Denise Bryson in Twin Peaks.

How Twin Peaks’ Denise Bryson Was (and Wasn’t) Ahead of Her Time

This article is over 3 years old and may contain outdated information

Recommended Videos

While there’s a veritable infinity of ways you could describe David Lynch’s cult classic television series Twin Peaks, socially progressive is not typically the first phrase fans reach for. The show, which aired from 1990 to 1991, has been an enduring cultural phenomenon, but upon rewatching, not all of its choices hold up to scrutiny.

The most cringe-inducing offense is, of course, “Mr. Tojamura,” a character played almost entirely for comedy and portrayed by a white woman in yellowface. The show’s distinct lack of characters of color (and mistreatment and questionable characterization of those who did appear) has also frequently been criticized, but despite its many misfires, there’s one aspect of Twin Peaks that was surprisingly ahead of its time: the introduction of Denise Bryson, a transgender DEA agent.

I know what you’re thinking. A trans character? In a 90s show? There’s no way that was handled tastefully. But right from the beginning, Twin Peaks’ approach to Denise’s characterization was unique for its time—unlike some other ’90s movies and TV (*cough* Ace Ventura *cough*) Twin Peaks hardly ever played Denise for comedy.

When Denise was first introduced, she wasn’t the butt of some joke or a spectacle to be gawked at—she was a quick-witted and powerful woman in a position of authority who was spoken of with great fondness by her friend and former colleague, Dale Cooper. Although he doesn’t know she’s transitioned when he’s telling Hawk and Truman about her, Cooper gives a glowing review of Denise as an agent, despite the fact that she’s arriving to possibly strip him of his position in the FBI.

When she finally does appear, there’s a moment of brief surprise on Cooper’s part, but the second that she corrects him and tells Dale that “it’s Denise now,” her identity is never questioned. Non-binary trans fan Ren explained to us what made Denise’s treatment on the show different from the moment she arrived: “What really shines with Denise is her relationship with Cooper. His immediacy in accepting her identity, his pride and affection for her, and him correcting himself when he fumbles.”

And although he does make a few fumbles, Cooper’s misgendering of Denise never comes from a place of bigotry, hatred, or callousness—and that’s leaps and bounds better than what many trans women face today, especially considering Denise’s rank in the government. However, despite Cooper’s staunch defense and unwillingness to let others treat her differently, there were still aspects of how Denise was portrayed that could’ve been handled better.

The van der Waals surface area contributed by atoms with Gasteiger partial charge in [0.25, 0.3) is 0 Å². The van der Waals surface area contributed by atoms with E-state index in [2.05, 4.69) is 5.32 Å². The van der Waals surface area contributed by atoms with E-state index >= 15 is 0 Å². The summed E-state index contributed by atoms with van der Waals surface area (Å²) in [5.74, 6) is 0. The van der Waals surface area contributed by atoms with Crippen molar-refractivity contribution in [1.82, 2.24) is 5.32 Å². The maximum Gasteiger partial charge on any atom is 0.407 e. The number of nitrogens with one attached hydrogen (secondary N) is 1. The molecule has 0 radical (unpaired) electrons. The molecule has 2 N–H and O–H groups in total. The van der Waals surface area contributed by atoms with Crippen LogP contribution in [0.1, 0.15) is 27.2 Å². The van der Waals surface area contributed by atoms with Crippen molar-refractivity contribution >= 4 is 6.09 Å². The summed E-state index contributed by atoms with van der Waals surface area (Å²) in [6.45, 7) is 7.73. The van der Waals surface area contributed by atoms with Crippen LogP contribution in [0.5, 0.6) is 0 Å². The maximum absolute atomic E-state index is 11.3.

Of course, there’s the most glaring issue: Denise was played by David Duchovny, a cisgender man.

“It’s definitely not ideal. I would like it if trans women were played by trans women, or, failing that, preferably women, to reinforce the idea that they’re, you know, women, rather than a man in a costume,” Olga, a genderfluid Twin Peaks fan, told us.

After the show came and went (it did, after all, only air for a year), that could’ve been the end of Denise Bryson—a rather open-and-shut deal—but then (of course), Twin Peaks finally got to tell the rest of its story with Twin Peaks: The Return, which aired in 2017. While not all characters returned to the show (including Harry Truman, Josie Packard, and the aforementioned Mr. Tojamura, for obvious reasons), Denise was one of the familiar faces in The Return.

Although her role in The Return was even smaller than it was in the original series, David Lynch left no room for dispute about his feelings on trans rights when bringing the character back. In one of the show’s most memorable scenes, Denise and Lynch’s character, Gordon, have a conversation about how Denise was treated when she first joined the FBI. As Gordon recalls, when she faced criticism from her peers, Gordon told her colleagues to “fix their hearts or die,” and the instantly-iconic phrase became a rallying cry among LGBTQ+ fans, as well as an unmistakable sign of support from Lynch himself.

“‘Fix your hearts or die’ is a really powerful line,” Ren said. “It’s the end of the conversation. It’s a respected film auteur telling transmisogynists that they aren’t welcome to experience his work.”

While her role may have been small, Denise Bryson was a snarky, quick-witted, take-no-shit career woman and an early example of a positive portrayal of the transgender experience in mainstream media. Her appearance on the show had its flaws, of course, but for David Lynch to put his support behind the trans community, both in the ’90s and now, is an affirmation to trans fans everywhere that they’re welcome in the bizarre world of Twin Peaks.

(image: CBS)

Want more stories like this? Become a subscriber and support the site!

The Mary Sue has a strict comment policy that forbids, but is not limited to, personal insults toward anyone, hate speech, and trolling.—

The Mary Sue is supported by our audience. When you purchase through links on our site, we may earn a small affiliate commission. Learn more about our Affiliate Policy
Image of Lauren Coates
Lauren Coates
Lauren Coates (she/her)is a freelance film/tv critic and entertainment journalist, who has been working in digital media since 2019. Besides writing at The Mary Sue, her other bylines include Nerdist, Paste, RogerEbert, and The Playlist. In addition to all things sci-fi and horror, she has particular interest in queer and female-led stories. When she's not writing, she's exploring Chicago, binge-watching Star Trek, or planning her next trip to the Disney parks. You can follow her on twitter @laurenjcoates